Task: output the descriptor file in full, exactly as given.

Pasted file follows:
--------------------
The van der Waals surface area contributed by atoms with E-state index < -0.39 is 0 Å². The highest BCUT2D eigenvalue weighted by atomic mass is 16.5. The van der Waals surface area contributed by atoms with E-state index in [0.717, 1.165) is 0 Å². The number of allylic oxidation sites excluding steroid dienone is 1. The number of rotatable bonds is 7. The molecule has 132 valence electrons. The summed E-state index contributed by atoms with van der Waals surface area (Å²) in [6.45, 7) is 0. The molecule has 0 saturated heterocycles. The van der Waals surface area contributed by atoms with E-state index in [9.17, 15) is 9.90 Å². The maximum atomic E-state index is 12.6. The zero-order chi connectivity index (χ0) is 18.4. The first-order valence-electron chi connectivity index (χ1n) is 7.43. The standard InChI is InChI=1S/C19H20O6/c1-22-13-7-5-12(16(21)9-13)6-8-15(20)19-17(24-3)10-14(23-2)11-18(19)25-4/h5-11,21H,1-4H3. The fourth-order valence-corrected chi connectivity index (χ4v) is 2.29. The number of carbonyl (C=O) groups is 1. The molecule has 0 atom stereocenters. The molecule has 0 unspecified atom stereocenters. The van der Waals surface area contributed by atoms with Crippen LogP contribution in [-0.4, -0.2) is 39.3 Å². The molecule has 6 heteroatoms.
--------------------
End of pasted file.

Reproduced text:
The van der Waals surface area contributed by atoms with E-state index < -0.39 is 0 Å². The highest BCUT2D eigenvalue weighted by atomic mass is 16.5. The van der Waals surface area contributed by atoms with E-state index in [0.717, 1.165) is 0 Å². The number of allylic oxidation sites excluding steroid dienone is 1. The number of rotatable bonds is 7. The molecule has 132 valence electrons. The summed E-state index contributed by atoms with van der Waals surface area (Å²) in [6.45, 7) is 0. The molecule has 0 saturated heterocycles. The van der Waals surface area contributed by atoms with E-state index in [9.17, 15) is 9.90 Å². The maximum atomic E-state index is 12.6. The zero-order chi connectivity index (χ0) is 18.4. The first-order valence-electron chi connectivity index (χ1n) is 7.43. The standard InChI is InChI=1S/C19H20O6/c1-22-13-7-5-12(16(21)9-13)6-8-15(20)19-17(24-3)10-14(23-2)11-18(19)25-4/h5-11,21H,1-4H3. The fourth-order valence-corrected chi connectivity index (χ4v) is 2.29. The number of carbonyl (C=O) groups is 1. The molecule has 0 atom stereocenters. The molecule has 0 unspecified atom stereocenters. The van der Waals surface area contributed by atoms with Crippen LogP contribution in [-0.4, -0.2) is 39.3 Å². The molecule has 6 heteroatoms.